10 years of programming: Lessons Learnt

I wrote my first program around 2006 or thereabout – it was some toy program for the FORTRAN course at school. Ever since then, I have been given the opportunity to take on more challenging programming tasks. It’s been a heck of a journey for me and I am very grateful for the learning, the mentoring from rockstars and the chance to do exciting work.

Looking back, I have learnt a couple of lessons the hard way and wanted to share some of these so that other engineers know what to avoid. These are my rules of thumb currently (in no particular order). Enjoy and let me know your thoughts in the comments!

1. Write plain simple code

Code is meant to be read by computers. Computers and compilers could care less. So if you are feeling super smart then write in 0s and 1s; otherwise, please write extremely simple code.

When exceptions arise necessitating unorthodox or clever approaches; please do add comments and also create documentation. This would help the poor fellow who’s going to maintain it in the future (most likely you).

But why should we avoid clever code? After all, how else does a programmer show off his cool tricks?

if all you have is a hammer, everything looks like a nail – Abraham Maslow, 1966.

The problems associated with smart code are plenty –

  1. They require a higher level of concentration to understand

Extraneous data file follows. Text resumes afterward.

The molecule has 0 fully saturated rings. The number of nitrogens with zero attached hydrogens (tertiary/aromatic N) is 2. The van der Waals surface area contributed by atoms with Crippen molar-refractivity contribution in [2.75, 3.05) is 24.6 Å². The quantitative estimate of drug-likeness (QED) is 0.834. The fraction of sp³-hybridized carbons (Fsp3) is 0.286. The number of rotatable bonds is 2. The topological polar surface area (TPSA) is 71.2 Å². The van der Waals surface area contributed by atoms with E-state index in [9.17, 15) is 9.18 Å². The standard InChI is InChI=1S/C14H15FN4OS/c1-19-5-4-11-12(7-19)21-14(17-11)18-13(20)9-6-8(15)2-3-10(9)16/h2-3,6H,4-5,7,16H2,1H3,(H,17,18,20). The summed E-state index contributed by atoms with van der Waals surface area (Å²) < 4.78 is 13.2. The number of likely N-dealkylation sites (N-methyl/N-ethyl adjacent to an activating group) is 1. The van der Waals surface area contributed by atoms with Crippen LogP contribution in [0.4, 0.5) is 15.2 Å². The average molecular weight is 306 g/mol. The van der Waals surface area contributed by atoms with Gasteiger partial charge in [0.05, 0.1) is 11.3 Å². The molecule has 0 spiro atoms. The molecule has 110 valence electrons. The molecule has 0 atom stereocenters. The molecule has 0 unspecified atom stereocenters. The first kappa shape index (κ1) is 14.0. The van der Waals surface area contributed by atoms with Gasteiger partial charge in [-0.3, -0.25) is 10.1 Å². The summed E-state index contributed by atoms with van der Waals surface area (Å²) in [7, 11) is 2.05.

2. They are prone to bugs since the smart fluff can hide bugs
  3. They can nearly always be simplified leading to smaller code and bug footprints

Suppose you have a pounding headache and your doctor orders you to buy any non-steroidal anti-inflammatory drug (NSAID). Imagine trying to decipher what NSAID stands for while coping with the raging headache. Not fun eh… What if the doctor told you to buy Panadol (substitute with Tylenol or Ibuprofen etc.)? That’s the similitude of simple vs smart code.

One way to simplify code is by avoiding surprises and establishing consistent patterns. For example, consistent naming patterns, predictable branching styles or standardized design patterns.

Why does this matter? Well it allows someone else to pick up your code, see the structural pattern and then extend it. There is a common language that everyone understands which makes deviations and buggy approaches easy to spot.

But writing dumb plain code is not so easy; so let’s go on.

2. Make it work then clean it up